And one more thing. Well done Bruins Baseball! If my math is correct, that’s 109 championships, a first for baseball and about a million 8-claps.
Colin Hay of course
adapted just slightly in technique from David Lebovitz
16 Individual Cakes
For the spongecake:
- 6 large eggs, at room temperature
- 3/4 cup (150 g) sugar
- 1/4 teaspoon salt
- 1 teaspoon vanilla extract
- 1 1/3 cup (175 g) cake flour*
- 2 1/2 ounces (70 g) melted unsalted butter, at room temperature
For the chocolate icing:
- 6 ounces (170 g) bittersweet or semisweet chocolate, chopped
- 1 1/2 ounces (40 g) unsalted butter
- 3/4 cup (180 ml) milk, whole or lowfat
- 2 cups (220 g) powdered sugar
- 2 tablespoons unsweetened cocoa powder, natural or Dutch-process (sifted if lumpy)
- 2 tablespoons boiling water
- 3 cup (200 g) unsweetened shredded coconut
1. To make the spongecake, butter a 9-inch (23 cm) square cake pan and line the bottom with parchment paper. Preheat the oven to 350ºF (180ºC).
2. In the bowl of a stand mixer, whip the eggs and granulated sugar and salt on high speed for five to ten minutes, until thick and the batter forms a well-defined ribbon that remains on top of the batter when you lift the whip. Stir in the vanilla.
3. Fold the flour into the egg mixture by putting the flour in a sifter or mesh strainer and sifting the flour over the top of the beaten eggs while simultaneously folding the flour in using a whisk.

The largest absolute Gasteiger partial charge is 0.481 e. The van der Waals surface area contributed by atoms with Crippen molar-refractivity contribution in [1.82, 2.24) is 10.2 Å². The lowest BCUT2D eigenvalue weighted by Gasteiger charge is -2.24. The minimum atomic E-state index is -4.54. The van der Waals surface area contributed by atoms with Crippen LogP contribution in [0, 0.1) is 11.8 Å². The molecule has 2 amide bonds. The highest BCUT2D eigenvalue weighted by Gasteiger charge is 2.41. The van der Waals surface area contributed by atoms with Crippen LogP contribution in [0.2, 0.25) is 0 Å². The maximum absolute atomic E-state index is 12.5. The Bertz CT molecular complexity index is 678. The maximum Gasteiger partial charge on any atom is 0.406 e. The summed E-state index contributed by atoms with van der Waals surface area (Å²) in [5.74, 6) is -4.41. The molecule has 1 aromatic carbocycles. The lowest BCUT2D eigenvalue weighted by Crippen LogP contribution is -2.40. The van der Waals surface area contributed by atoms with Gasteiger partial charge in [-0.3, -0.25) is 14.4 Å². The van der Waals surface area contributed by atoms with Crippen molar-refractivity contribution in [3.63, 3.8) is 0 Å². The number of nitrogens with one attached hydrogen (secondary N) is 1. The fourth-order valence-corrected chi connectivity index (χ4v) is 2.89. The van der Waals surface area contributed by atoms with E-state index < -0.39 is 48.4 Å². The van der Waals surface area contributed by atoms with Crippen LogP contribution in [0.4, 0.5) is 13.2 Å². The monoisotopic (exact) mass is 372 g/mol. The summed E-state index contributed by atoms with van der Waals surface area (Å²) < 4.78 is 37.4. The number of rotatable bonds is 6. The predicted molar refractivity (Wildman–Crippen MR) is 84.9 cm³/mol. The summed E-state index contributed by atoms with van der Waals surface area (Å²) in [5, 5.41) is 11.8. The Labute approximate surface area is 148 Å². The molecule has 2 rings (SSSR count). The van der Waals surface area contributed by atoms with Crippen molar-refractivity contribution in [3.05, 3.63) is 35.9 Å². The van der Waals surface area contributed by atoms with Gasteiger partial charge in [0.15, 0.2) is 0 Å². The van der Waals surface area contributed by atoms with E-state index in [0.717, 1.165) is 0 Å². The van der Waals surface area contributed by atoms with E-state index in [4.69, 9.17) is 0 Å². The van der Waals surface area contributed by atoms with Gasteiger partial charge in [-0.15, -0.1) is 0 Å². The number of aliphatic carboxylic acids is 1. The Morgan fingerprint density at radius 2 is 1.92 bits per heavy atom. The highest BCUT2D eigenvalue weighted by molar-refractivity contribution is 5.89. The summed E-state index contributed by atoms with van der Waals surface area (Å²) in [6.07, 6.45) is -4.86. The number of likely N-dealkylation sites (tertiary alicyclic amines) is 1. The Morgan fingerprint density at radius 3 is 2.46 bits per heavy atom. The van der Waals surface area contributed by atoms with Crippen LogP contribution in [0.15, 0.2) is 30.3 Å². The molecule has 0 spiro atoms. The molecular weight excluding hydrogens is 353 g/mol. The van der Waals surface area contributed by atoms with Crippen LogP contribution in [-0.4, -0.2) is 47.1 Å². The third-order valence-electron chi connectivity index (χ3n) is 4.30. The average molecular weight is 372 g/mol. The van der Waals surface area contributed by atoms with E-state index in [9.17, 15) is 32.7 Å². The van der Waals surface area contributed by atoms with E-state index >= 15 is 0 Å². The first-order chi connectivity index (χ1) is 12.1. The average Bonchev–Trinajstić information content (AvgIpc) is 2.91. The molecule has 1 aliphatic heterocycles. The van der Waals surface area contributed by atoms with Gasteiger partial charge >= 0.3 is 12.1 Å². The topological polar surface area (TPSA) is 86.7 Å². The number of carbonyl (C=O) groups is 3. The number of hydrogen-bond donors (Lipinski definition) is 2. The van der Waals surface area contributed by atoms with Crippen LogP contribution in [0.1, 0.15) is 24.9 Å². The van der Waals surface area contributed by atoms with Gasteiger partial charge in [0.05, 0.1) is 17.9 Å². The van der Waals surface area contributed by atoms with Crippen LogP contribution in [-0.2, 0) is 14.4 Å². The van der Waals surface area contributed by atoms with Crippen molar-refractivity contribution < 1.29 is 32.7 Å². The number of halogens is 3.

(You might want to steady the bowl on a damp towel, twisted and rolled up into a circle, or get someone to hold the bowl while you fold.) Fold in the melted butter until no streaks of butter are visible, but do not overfold.
4. Scrape the batter into the prepared pan and bake for 30 minutes, or until the cake begins to pull away from the sides of the pan. Remove from oven and let cool completely.
5. When cool, unmold the spongecake onto a cutting board and remove the parchment paper. TMH note: since the origins of the cake involved day-old sponge, I wrapped up the cake tightly and froze it over night for ease in cutting. And authenticity.
6. Trim the ends and cut the cake in half horizontally using a serrated bread knife. (I find it easier to cut the cake into two rectangles first, and cut each one separately.)
7. Make the chocolate icing by melting together the chocolate, butter, and milk in a heatproof bowl set over a pan of simmering water. Remove the bowl from the pan of simmering water when smooth, then whisk in the powdered sugar and cocoa powder.
8. Spread a generous 1/2 cup (125 ml) of the chocolate icing over one layer of the spongecake, then top with the other half of the spongecake, sandwiching the two together with chocolate icing in the middle.
9. Cut the cakes into sixteen squares. TMH note: I was worried about the two halves sliding around during the dipping process and so, arranged the squares on a 1/4 baking sheet and put them in the freezer for 30 minutes to encourage the icing to form a stronger glue. It worked as I can report no slippage.
10. Whisk two tablespoons of boiling water into the icing. Put the coconut into a shallow baking dish or bowl.
11. Use your hands to dip the Lamingtons into the chocolate, rolling them around to make sure each side is coated with the chocolate icing, then wipe off any excess on the side of the bowl. Place the Lamingtons in the vessel of coconut, tossing them around gently to get them coated on all sides.
12. Once iced and tossed in coconut, place the Lamingtons on a wire cooling rack and let stand until the icing firms up a bit.